In the latest in a slew of infantry firearms purchases for the Indian Army, the Indian MoD today signed a $118 million deal with Israel Weapon Industries (IWI) for 16,479 NEGEV NG7 7.62mm light machineguns (LMG). The order is a little less than half of a total requirement for 40,000 LMGs. Today’s order is the single largest order for LMGs, and adds to smaller numbers of Negev 7.62x45mm LMGs already in service. The NG7 was introduced in 2012.
While it isn’t clear just yet, some of the Negevs could potentially be manufactured in Madhya Pradesh, India by a joint venture of the Adani Group and Israel’s IWI, though the MoD contract awarded today is to IWI alone.
In a statement today, the Indian MoD said, “The Indian Armed Forces’ long-standing requirement of a modern state-of-the-art Light Machine Gun (LMG) has finally fructified. The Acquisition Wing of Ministry of Defence has signed the capital acquisition contract with Israel Weapons Industries for procurement of 16,479 LMGs at a cost of Rs 880 crore with the approval of Raksha Mantri Shri Rajnath Singh. “
Today’s LMG contract comes a year after the Indian government contracted for over 72,000 SIG716 assault rifles (first pictures from deliveries here) from U.S. firm Sig Sauer Inc., and ahead of an expected contract for over 90,000 CAR816 battle carbines from UAE firm Caracal, and 650,000 AK-203 assault rifles from an Indo-Russian Make in India joint venture. The two latter contracts are expected to be signed this year. The LMG deal today is part of a concerted drive since 2016 to end piecemeal procurements of firearms, and give infantry units the basic weaponry they need. The LMG requirement has meandered for years. Deliveries of the new Negevs are expected from the end of this year.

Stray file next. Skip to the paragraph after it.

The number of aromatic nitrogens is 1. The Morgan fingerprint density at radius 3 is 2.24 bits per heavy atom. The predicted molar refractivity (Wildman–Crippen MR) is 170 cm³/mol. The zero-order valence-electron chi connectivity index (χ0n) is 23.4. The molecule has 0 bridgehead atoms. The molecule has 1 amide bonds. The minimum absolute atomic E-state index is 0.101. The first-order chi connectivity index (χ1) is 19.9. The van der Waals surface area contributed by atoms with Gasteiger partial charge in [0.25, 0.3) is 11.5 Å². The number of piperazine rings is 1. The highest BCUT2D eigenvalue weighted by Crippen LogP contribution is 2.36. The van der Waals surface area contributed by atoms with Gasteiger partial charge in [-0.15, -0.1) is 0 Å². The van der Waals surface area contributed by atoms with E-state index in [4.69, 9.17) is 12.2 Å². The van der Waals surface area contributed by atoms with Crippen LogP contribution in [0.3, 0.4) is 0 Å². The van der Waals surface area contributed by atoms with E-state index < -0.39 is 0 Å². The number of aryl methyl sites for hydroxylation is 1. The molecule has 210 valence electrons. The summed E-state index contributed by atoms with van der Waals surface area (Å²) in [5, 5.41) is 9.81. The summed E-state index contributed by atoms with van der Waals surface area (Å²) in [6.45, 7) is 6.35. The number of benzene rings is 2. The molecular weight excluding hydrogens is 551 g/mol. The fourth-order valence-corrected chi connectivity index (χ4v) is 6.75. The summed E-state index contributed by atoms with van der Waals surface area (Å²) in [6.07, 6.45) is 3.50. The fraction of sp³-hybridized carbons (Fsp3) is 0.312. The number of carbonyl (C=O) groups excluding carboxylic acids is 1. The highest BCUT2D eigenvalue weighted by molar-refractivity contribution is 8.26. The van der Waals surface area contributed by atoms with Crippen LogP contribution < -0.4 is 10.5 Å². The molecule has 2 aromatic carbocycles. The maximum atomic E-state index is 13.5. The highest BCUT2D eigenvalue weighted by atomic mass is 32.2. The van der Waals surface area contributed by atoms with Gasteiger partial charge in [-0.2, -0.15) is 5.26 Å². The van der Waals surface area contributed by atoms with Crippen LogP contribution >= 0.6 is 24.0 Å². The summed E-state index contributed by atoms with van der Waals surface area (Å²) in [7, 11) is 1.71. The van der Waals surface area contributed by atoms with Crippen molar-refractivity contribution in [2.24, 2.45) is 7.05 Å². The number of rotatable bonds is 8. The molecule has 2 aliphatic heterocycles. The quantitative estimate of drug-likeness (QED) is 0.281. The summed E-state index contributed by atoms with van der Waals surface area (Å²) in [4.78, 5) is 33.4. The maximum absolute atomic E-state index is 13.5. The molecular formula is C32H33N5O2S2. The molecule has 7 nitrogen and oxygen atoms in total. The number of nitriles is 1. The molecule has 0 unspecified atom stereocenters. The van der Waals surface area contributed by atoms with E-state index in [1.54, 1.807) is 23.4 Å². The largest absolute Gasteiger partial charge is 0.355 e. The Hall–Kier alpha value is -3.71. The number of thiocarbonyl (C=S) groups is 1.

Indian private firm Punj Lloyd, which forged a joint venture with IWI a few years ago, had intended to manufacture firearms like the X95, Ace, TAR-21 assault rifle and Negev LMG in country, though that never took off. In January this year, India’s Adani Group bought out Punj Lloyd’s 51% stake from a third party. While IWI will produce all or most of the weapons, the facility in Malanpur near Gwalior could potentially produce some of the LMGs for the Indian Army, with deliveries likely by late this year or early next.
The MoD’s statement said, “The contracted Negev 7.62X51 mm LMG is a combat proven weapon and currently used by several countries around the globe. This LMG will greatly enhance the lethality and range of a soldier vis-a-vis the presently used weapon. The provisioning of this operationally urgent and very critically needed weapon will boost the confidence of the frontline troops and provide much needed combat power to the Armed Forces.“
IWI describes the Negev NG7 selected by India as the only LMG with a semi-automatic mode. In a 2015 interview to IsraelDefence, an engineer involved in the NG7’s development says, “The need arose from the field, from the scenarios of Afghanistan, where US troops were involved in fighting at ranges of hundreds of meters opposite enemy forces hiding behind rocks and boulders in mountainous terrain, and equally importantly – from the needs of the IDF and the scenarios in which Israeli troopers were involved over the last decades.”
“The need arose from the field,” recounts Shay of IWI, the weapon engineer who was responsible for the development of the new machine gun, “from the scenarios of Afghanistan, where US troops were involved in fighting at ranges of hundreds of meters opposite enemy forces hiding behind rocks and boulders in mountainous terrain, and equally importantly – from the needs of the IDF and the scenarios in which Israeli troopers were involved over the last decades.”